Since 2015, homelessness in San Francisco has decreased one percent. According to San Francisco’s just-released 2017 Point in Time Count, there are 7,499 homeless San Franciscans—down just 40 people since the previous 2015 count.
More than half of this homeless population is unsheltered. San Francisco’s adult shelter wait list has consistently been over 1,000 people since last year, leaving people to sleep in their cars, streets, parks, and abandoned buildings.
Marginalized communities were disproportionately represented in the homeless population. While African Americans represent 6 percent of San Francisco’s population, they accounted for 34 percent of the homeless population. Similarly, Latino and Native American populations had higher numbers in the homeless population than in the total population. Thirty percent identified as LGBTQ.
District 10, which includes the Bayview and Hunters Point neighborhoods, had the second highest homeless population, with over a quarter of the unsheltered population residing there. Despite having over 1, 245 homeless people, the Bayview only receives 7 percent of homeless services, illustrating a great inequity in the distribution of services.
The count also showed an eight percent increase—from 51 percent to 59 percent—in chronic homelessness, a clear reflection of the failure of the City’s systems to serve homeless people.
On the other hand, San Francisco’s youth count demonstrates that increased spending on housing and services can greatly decrease homelessness. Since 2013, youth homelessness has decreased by a whopping 28 percent, even when youth homelessness has increased in other major cities along the West coast.
Mandated by the federal government, the biannual report is often criticized by advocates who argue that its methodology does not yield results that are comprehensive or accurate.
There are two count methodologies. The first is a general street count, conducted in late January by hundreds of volunteers (This year, it was 750), from 8 p.m. to midnight that covers all of San Francisco. The number of people residing in shelters, jails, treatment facilities, and hospitals are also counted that same evening. The problem with the street count is that it is a visual count—it’s left up to each counter to determine whether or not a person they see on the streets is considered homeless. This also means that homeless people who are not visibly on the streets that day are not counted, including the multitudes of families living in other people’s living rooms or SRO hotels.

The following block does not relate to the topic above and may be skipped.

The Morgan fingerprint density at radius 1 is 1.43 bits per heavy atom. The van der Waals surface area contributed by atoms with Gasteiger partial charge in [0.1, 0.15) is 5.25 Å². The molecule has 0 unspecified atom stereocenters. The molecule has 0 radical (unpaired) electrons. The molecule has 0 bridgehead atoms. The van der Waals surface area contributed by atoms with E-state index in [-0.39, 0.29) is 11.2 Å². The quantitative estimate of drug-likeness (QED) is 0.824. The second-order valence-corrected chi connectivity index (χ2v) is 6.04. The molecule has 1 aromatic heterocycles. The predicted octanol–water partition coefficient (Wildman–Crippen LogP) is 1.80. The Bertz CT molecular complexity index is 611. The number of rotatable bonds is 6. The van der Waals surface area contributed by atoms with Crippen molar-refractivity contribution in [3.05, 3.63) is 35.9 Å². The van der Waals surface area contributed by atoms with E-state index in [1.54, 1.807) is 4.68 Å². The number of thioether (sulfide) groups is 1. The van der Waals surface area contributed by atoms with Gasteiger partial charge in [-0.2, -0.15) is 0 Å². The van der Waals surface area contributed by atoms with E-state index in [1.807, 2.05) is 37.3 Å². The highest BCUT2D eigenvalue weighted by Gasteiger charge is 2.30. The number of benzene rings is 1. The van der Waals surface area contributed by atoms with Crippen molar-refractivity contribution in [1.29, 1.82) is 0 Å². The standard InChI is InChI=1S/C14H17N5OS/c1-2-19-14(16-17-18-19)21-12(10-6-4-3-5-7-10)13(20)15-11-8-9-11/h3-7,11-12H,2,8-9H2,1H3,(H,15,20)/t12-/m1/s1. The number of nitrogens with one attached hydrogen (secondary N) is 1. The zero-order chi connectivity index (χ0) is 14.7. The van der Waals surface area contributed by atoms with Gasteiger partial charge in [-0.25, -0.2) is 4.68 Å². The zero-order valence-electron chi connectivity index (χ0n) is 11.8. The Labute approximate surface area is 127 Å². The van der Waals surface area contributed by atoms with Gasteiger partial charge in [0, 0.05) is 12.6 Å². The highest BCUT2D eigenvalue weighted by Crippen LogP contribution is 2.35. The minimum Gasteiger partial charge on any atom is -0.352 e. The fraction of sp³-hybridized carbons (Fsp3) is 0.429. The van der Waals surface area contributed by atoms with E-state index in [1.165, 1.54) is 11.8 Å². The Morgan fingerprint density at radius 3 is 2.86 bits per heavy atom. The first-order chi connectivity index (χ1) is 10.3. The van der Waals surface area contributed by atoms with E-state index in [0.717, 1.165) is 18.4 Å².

The second part of the survey takes on a qualitative approach: Homeless people are given the opportunity to conduct surveys to their peers that collect more in-depth demographic data and are paid $7 per survey. Still, there are problems with this. The surveys are limited to Spanish and English, excluding data collection on people who speak any other languages.
The Department of Homelessness and Supportive Housing reports a much higher number than the official 7,499 count, saying that over 18,000 people cycled through its system in the last year.
But the count does dispel some longstanding myths, like the belief that San Francisco is a magnet for homeless people: Most homeless people (69 percent) were housed San Franciscans before they became homeless.
Alameda, Seattle, Portland, and Los Angeles’ Point-in-Time Counts all revealed increases in homelessness.
According to Jennifer Friedenbach, Director of the Coalition on Homelessness, “The combination of a continued lack of investment in affordable homeless-centered housing on the federal level and skyrocketing rents has led to huge increases in homelessness in cities across the West Coast.”
Still, advocates urge that a one percent decrease is far from success.
Says Friedenbach, “While San Francisco has managed to stave off those increases with investments to address particular populations, it is truly disheartening to call keeping the status quo a victory when so many are seeing their futures dim as they languish on our streets or in shelters. We still only spend 2.7 percent of our city budget on homelessness, and clearly have a long a ways to go to end homelessness in San Francisco.”
Clearly, San Francisco is need of greater funding and resources to start making a dent in ending homelessness. The stagnant numbers reflect the little that the City has put towards affordable housing and services—little more than 2.7 percent of a $10 billion budget was allocated for homelessness in prior years.